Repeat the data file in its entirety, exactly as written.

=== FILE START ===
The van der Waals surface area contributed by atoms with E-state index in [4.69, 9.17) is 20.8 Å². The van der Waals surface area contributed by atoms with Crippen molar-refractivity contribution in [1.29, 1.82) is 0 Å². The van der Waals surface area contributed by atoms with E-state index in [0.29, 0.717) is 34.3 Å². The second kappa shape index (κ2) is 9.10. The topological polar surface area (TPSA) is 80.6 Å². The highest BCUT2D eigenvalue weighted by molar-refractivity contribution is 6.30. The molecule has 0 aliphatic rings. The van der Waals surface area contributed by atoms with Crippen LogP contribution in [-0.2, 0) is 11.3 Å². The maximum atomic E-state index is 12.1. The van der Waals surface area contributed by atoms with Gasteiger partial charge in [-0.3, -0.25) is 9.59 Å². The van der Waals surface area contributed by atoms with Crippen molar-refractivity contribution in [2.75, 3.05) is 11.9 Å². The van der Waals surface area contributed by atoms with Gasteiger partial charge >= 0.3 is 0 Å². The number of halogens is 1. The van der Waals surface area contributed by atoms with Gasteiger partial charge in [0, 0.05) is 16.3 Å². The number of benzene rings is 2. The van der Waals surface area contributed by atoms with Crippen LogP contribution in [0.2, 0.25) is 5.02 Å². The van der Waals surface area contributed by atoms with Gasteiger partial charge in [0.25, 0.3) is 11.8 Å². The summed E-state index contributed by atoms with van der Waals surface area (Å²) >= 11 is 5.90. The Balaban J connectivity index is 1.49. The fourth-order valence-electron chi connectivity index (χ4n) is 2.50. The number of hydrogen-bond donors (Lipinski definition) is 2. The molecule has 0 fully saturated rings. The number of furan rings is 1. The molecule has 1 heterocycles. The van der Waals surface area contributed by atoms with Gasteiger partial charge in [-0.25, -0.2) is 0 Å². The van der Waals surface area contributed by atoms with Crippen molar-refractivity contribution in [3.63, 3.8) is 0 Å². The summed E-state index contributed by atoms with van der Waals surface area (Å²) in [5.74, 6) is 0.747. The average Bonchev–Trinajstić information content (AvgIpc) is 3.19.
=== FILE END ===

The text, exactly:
The van der Waals surface area contributed by atoms with E-state index in [4.69, 9.17) is 20.8 Å². The van der Waals surface area contributed by atoms with Crippen molar-refractivity contribution in [1.29, 1.82) is 0 Å². The van der Waals surface area contributed by atoms with E-state index in [0.29, 0.717) is 34.3 Å². The second kappa shape index (κ2) is 9.10. The topological polar surface area (TPSA) is 80.6 Å². The highest BCUT2D eigenvalue weighted by molar-refractivity contribution is 6.30. The molecule has 0 aliphatic rings. The van der Waals surface area contributed by atoms with Crippen LogP contribution in [-0.2, 0) is 11.3 Å². The maximum atomic E-state index is 12.1. The van der Waals surface area contributed by atoms with Gasteiger partial charge in [-0.3, -0.25) is 9.59 Å². The van der Waals surface area contributed by atoms with Crippen molar-refractivity contribution in [2.75, 3.05) is 11.9 Å². The van der Waals surface area contributed by atoms with Gasteiger partial charge >= 0.3 is 0 Å². The number of halogens is 1. The van der Waals surface area contributed by atoms with Gasteiger partial charge in [0, 0.05) is 16.3 Å². The number of benzene rings is 2. The van der Waals surface area contributed by atoms with Crippen LogP contribution in [0.2, 0.25) is 5.02 Å². The van der Waals surface area contributed by atoms with Gasteiger partial charge in [0.25, 0.3) is 11.8 Å². The summed E-state index contributed by atoms with van der Waals surface area (Å²) >= 11 is 5.90. The Balaban J connectivity index is 1.49. The fourth-order valence-electron chi connectivity index (χ4n) is 2.50. The number of hydrogen-bond donors (Lipinski definition) is 2. The molecule has 0 fully saturated rings. The number of furan rings is 1. The molecule has 1 heterocycles. The van der Waals surface area contributed by atoms with Gasteiger partial charge in [-0.25, -0.2) is 0 Å². The van der Waals surface area contributed by atoms with Crippen molar-refractivity contribution in [3.63, 3.8) is 0 Å². The summed E-state index contributed by atoms with van der Waals surface area (Å²) in [5.74, 6) is 0.747. The average Bonchev–Trinajstić information content (AvgIpc) is 3.19.